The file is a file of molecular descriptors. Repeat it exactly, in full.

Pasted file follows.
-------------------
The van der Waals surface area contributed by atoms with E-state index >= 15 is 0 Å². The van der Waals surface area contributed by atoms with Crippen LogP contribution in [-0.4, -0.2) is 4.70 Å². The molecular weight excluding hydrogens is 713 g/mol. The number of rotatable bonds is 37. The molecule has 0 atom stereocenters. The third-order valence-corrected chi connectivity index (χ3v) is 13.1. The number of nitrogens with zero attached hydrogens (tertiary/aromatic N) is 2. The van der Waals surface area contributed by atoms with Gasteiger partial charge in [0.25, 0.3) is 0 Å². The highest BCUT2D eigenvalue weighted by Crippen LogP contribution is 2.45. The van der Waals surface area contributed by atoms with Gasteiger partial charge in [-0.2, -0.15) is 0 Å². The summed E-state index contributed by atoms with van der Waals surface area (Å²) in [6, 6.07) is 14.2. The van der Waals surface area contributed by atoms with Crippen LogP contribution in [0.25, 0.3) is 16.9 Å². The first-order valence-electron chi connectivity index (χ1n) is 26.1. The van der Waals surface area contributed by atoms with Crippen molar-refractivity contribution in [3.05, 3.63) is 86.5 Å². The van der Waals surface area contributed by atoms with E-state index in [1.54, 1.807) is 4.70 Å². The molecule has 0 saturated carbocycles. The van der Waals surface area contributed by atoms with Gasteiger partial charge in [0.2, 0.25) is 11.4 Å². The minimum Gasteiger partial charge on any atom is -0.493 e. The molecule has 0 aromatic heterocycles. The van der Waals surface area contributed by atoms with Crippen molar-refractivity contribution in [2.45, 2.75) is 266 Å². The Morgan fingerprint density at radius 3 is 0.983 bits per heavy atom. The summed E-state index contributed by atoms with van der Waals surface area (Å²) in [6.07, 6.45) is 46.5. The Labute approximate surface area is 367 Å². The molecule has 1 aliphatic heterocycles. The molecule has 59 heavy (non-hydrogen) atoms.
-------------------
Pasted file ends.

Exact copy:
The van der Waals surface area contributed by atoms with E-state index >= 15 is 0 Å². The van der Waals surface area contributed by atoms with Crippen LogP contribution in [-0.4, -0.2) is 4.70 Å². The molecular weight excluding hydrogens is 713 g/mol. The number of rotatable bonds is 37. The molecule has 0 atom stereocenters. The third-order valence-corrected chi connectivity index (χ3v) is 13.1. The number of nitrogens with zero attached hydrogens (tertiary/aromatic N) is 2. The van der Waals surface area contributed by atoms with Gasteiger partial charge in [0.25, 0.3) is 0 Å². The highest BCUT2D eigenvalue weighted by Crippen LogP contribution is 2.45. The van der Waals surface area contributed by atoms with Gasteiger partial charge in [-0.2, -0.15) is 0 Å². The summed E-state index contributed by atoms with van der Waals surface area (Å²) in [6, 6.07) is 14.2. The van der Waals surface area contributed by atoms with Crippen LogP contribution in [0.25, 0.3) is 16.9 Å². The first-order valence-electron chi connectivity index (χ1n) is 26.1. The van der Waals surface area contributed by atoms with Crippen molar-refractivity contribution in [3.05, 3.63) is 86.5 Å². The van der Waals surface area contributed by atoms with E-state index in [1.54, 1.807) is 4.70 Å². The molecule has 0 saturated carbocycles. The van der Waals surface area contributed by atoms with Gasteiger partial charge in [0.2, 0.25) is 11.4 Å². The minimum Gasteiger partial charge on any atom is -0.493 e. The molecule has 0 aromatic heterocycles. The van der Waals surface area contributed by atoms with Crippen molar-refractivity contribution in [2.45, 2.75) is 266 Å². The Morgan fingerprint density at radius 3 is 0.983 bits per heavy atom. The summed E-state index contributed by atoms with van der Waals surface area (Å²) in [6.07, 6.45) is 46.5. The Labute approximate surface area is 367 Å². The molecule has 1 aliphatic heterocycles. The molecule has 59 heavy (non-hydrogen) atoms.